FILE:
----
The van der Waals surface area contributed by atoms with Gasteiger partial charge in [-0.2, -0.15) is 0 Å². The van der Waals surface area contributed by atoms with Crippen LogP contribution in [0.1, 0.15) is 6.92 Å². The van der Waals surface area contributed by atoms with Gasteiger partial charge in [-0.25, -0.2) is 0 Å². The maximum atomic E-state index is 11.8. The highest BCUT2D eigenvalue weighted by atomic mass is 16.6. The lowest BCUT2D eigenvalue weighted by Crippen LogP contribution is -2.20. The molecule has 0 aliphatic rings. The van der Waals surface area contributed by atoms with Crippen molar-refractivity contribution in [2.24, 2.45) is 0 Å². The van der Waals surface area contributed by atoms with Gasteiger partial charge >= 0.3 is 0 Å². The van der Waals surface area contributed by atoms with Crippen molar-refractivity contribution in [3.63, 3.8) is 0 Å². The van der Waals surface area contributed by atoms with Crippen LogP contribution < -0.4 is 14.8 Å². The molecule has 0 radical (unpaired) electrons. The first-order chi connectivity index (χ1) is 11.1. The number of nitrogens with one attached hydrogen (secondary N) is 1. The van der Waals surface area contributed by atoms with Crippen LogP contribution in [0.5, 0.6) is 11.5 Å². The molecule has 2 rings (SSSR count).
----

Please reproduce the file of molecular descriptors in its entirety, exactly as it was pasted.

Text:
The van der Waals surface area contributed by atoms with Gasteiger partial charge in [-0.2, -0.15) is 0 Å². The van der Waals surface area contributed by atoms with Crippen LogP contribution in [0.1, 0.15) is 6.92 Å². The van der Waals surface area contributed by atoms with Gasteiger partial charge in [-0.25, -0.2) is 0 Å². The maximum atomic E-state index is 11.8. The highest BCUT2D eigenvalue weighted by atomic mass is 16.6. The lowest BCUT2D eigenvalue weighted by Crippen LogP contribution is -2.20. The molecule has 0 aliphatic rings. The van der Waals surface area contributed by atoms with Crippen molar-refractivity contribution in [2.24, 2.45) is 0 Å². The van der Waals surface area contributed by atoms with Gasteiger partial charge >= 0.3 is 0 Å². The van der Waals surface area contributed by atoms with Crippen molar-refractivity contribution in [3.63, 3.8) is 0 Å². The van der Waals surface area contributed by atoms with Crippen LogP contribution < -0.4 is 14.8 Å². The molecule has 0 radical (unpaired) electrons. The first-order chi connectivity index (χ1) is 11.1. The number of nitrogens with one attached hydrogen (secondary N) is 1. The van der Waals surface area contributed by atoms with Crippen LogP contribution in [0.5, 0.6) is 11.5 Å². The molecule has 2 rings (SSSR count).